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Re: 1127: "Congress"

Postby namatad » Mon Oct 29, 2012 7:54 pm UTC

so um
what software is used to create a chart like this?
mathematica?
Examples somewhere ??
thanks

side question, WHY is it so hard to find the right tool, if you dont already know where to look?
sigh

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Re: 1127: "Congress"

Postby namatad » Mon Oct 29, 2012 7:58 pm UTC

jay35 wrote:While i knew that the Democrats were the party of slavery during the 1800s, I was shocked to learn that all major wars prior to the Bushes (i.e., prior to the 1990s) were begun under Democrat-led administrations. Add in the pseudo-wars of Kosovo/Balkans and Somalia in the 90s under Clinton, and the "Arab spring" nonsense and expanded Middle-East/horn of Africa operations under Obama, and the trend appears to continue with only the Bushes being the exception. Fascinating.


Except that the name of the party has little to do with the ideology of the party over time.
Would Viet Nam have been expanded under Johnson if the voters rights act had happen earlier or later? Certainly once the dixiecrats left, the GOP took up the role of warmonger in chief party.

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Re: 1127: "Congress"

Postby J Thomas » Mon Oct 29, 2012 8:27 pm UTC

jay35 wrote:While i knew that the Democrats were the party of slavery during the 1800s, I was shocked to learn that all major wars prior to the Bushes (i.e., prior to the 1990s) were begun under Democrat-led administrations. Add in the pseudo-wars of Kosovo/Balkans and Somalia in the 90s under Clinton, and the "Arab spring" nonsense and expanded Middle-East/horn of Africa operations under Obama, and the trend appears to continue with only the Bushes being the exception. Fascinating.


Did you get your history from Fox News?

I'll grant you Korea and Vietnam, although Vietnam had just a little bit of aid from Kennedy and more from Johnson, and then Nixon came in with a secret plan to end the war which took as long as Kennedy and Johnson had spent on it combined.

But it makes less sense to say that Democrats started WWI or WWII than it does to say that Lincoln started the Civil war. And Republicans were responsible for the Spanish-American war and the Philippines bloodbath.

Still, it's hard for Republicans to say that Democrats start all the wars and also that Democrats are weak on defense. No, wait, it isn't. It's easy for them.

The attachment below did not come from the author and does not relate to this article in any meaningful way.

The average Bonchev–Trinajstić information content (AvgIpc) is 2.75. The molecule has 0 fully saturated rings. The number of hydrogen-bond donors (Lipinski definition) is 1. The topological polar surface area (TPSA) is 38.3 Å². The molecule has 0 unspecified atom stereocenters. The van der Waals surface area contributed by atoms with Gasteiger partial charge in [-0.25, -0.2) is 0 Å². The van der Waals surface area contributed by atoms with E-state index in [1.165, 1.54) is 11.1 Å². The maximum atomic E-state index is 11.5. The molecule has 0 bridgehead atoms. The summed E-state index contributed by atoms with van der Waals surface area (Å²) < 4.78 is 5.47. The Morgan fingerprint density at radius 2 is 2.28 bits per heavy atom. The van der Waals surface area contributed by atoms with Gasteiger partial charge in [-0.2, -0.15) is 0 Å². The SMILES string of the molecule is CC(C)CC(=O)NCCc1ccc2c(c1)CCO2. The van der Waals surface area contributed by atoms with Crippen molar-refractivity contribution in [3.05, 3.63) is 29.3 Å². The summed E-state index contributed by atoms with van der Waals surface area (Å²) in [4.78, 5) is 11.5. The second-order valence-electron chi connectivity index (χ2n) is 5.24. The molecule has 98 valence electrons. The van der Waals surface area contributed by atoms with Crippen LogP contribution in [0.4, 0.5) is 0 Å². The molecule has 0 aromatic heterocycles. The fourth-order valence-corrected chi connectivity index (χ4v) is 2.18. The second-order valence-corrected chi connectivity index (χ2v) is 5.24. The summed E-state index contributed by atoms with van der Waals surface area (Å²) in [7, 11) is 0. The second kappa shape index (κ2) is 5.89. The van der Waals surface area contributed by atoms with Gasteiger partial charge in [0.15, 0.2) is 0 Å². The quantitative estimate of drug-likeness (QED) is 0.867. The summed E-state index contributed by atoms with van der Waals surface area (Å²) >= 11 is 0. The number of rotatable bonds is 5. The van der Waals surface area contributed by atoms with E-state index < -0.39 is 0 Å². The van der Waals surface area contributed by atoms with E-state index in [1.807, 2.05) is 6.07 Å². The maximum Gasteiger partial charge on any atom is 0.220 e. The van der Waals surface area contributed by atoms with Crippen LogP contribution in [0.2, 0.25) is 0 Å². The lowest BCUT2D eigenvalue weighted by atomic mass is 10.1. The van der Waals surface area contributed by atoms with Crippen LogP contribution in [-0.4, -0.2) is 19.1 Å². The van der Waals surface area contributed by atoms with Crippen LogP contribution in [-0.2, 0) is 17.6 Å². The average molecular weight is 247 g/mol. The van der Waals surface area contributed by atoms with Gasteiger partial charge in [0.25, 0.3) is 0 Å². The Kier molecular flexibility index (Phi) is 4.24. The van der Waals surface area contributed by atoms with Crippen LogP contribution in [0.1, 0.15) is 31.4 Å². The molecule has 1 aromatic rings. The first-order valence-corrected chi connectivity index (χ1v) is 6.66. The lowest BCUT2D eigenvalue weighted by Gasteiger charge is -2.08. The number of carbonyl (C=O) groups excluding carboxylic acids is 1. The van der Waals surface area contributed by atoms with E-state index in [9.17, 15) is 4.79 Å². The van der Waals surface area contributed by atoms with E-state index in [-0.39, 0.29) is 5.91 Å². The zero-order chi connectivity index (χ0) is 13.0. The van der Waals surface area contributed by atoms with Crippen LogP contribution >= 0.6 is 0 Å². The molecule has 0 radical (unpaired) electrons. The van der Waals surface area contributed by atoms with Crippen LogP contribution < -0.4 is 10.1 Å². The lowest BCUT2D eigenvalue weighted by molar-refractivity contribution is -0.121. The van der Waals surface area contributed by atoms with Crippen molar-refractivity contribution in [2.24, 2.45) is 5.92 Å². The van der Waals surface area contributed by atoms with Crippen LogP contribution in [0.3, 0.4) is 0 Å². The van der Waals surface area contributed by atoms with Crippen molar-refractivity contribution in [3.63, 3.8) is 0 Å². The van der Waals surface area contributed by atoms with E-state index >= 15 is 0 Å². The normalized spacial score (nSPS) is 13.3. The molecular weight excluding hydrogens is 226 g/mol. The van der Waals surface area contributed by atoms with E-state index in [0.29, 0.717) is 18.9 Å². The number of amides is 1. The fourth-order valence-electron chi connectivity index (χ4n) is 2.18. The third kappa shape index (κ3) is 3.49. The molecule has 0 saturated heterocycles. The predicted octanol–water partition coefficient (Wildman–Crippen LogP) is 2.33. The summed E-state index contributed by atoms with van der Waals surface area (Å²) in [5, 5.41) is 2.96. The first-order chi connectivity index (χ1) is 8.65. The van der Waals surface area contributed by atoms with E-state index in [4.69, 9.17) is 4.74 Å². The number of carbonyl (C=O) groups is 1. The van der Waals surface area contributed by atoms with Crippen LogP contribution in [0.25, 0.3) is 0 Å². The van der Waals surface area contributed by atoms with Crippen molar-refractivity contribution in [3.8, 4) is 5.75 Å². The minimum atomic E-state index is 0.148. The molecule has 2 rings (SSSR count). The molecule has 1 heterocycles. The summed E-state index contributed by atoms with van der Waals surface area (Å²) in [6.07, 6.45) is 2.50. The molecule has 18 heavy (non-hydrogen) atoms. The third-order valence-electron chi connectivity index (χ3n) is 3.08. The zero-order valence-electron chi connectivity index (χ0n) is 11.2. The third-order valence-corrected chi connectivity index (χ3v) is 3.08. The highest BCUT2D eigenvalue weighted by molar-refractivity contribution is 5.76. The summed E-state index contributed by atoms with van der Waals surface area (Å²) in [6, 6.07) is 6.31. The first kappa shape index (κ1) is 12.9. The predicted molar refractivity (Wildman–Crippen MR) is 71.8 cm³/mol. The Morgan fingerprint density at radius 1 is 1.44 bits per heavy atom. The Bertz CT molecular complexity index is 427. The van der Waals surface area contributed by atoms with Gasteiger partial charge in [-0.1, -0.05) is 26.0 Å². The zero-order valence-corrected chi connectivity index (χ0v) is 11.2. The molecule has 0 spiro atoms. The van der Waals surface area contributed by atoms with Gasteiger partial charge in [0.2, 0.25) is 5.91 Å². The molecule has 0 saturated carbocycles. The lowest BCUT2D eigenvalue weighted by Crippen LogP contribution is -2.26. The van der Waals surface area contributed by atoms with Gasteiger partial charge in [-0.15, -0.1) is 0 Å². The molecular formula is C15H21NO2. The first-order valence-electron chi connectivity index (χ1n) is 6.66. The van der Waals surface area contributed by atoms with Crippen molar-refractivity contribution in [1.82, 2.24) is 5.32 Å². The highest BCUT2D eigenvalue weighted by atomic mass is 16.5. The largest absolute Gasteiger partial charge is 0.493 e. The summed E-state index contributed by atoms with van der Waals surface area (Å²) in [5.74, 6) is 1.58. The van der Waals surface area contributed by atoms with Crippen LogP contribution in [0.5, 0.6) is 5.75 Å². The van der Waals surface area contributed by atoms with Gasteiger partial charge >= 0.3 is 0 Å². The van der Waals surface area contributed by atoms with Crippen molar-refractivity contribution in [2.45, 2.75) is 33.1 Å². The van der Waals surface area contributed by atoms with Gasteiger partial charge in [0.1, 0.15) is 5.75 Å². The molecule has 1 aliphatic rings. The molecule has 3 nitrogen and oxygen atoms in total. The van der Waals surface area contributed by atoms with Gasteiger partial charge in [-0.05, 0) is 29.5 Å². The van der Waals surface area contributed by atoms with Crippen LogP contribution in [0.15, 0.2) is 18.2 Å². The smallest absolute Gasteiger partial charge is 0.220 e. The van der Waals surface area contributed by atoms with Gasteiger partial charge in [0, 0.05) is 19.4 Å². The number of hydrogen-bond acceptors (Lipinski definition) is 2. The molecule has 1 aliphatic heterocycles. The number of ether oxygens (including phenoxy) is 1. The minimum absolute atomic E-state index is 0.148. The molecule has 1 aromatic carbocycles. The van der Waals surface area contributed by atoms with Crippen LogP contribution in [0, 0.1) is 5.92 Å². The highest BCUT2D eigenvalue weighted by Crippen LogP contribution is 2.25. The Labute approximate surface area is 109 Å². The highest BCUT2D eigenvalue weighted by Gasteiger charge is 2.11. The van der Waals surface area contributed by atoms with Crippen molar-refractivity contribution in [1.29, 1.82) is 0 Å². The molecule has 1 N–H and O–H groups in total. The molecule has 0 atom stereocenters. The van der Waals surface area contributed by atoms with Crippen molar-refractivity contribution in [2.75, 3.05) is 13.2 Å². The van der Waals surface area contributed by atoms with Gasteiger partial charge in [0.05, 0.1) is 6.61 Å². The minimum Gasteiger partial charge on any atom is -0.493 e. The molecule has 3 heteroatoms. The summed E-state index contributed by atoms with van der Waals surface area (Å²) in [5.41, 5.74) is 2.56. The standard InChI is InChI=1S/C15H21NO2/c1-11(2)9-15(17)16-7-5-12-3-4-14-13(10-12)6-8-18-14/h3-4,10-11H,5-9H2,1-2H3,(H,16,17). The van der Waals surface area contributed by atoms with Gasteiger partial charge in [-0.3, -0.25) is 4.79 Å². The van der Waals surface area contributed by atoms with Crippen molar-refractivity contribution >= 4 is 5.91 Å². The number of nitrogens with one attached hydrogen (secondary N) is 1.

Regardless, I want to delay the war with Iran. Frankly, it looks like a trap. If the time came that we had ground troops rolling through Iran and the dollar collapsed, and the UN general assembly voted near unanimously to embargo us, we could veto but there wouldn't be a lot of nations that had an incentive to break the embargo. China is just about ready to spring a trap like that on us.

If I saw any reason to think that Romney might stay out of that war, I'd likely vote for him. But I've seen no hint from him of that. Nor from Ryan.
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Re: 1127: "Congress"

Postby dtilque » Mon Oct 29, 2012 8:38 pm UTC

jay35 wrote:While i knew that the Democrats were the party of slavery during the 1800s, I was shocked to learn that all major wars prior to the Bushes (i.e., prior to the 1990s) were begun under Democrat-led administrations. Add in the pseudo-wars of Kosovo/Balkans and Somalia in the 90s under Clinton, and the "Arab spring" nonsense and expanded Middle-East/horn of Africa operations under Obama, and the trend appears to continue with only the Bushes being the exception. Fascinating.


There's an old political saying to the effect that we get wars under Democrats and recessions under Republicans. Nowadays, the Republicans have taken over both functions.

(The Arab Spring/Middle East stuff by Obama is small potatoes in terms of historic US military actions. Not much bigger than Reagan intervening in Grenada or Lebanon, for example.)
“This world is a strange madhouse. Currently, every coachman and every waiter is debating whether relativity theory is correct. Belief in this matter depends on political party affiliation.”
-- Albert Einstein, 12 September 1920

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Re: 1127: "Congress"

Postby Karilyn » Mon Oct 29, 2012 8:39 pm UTC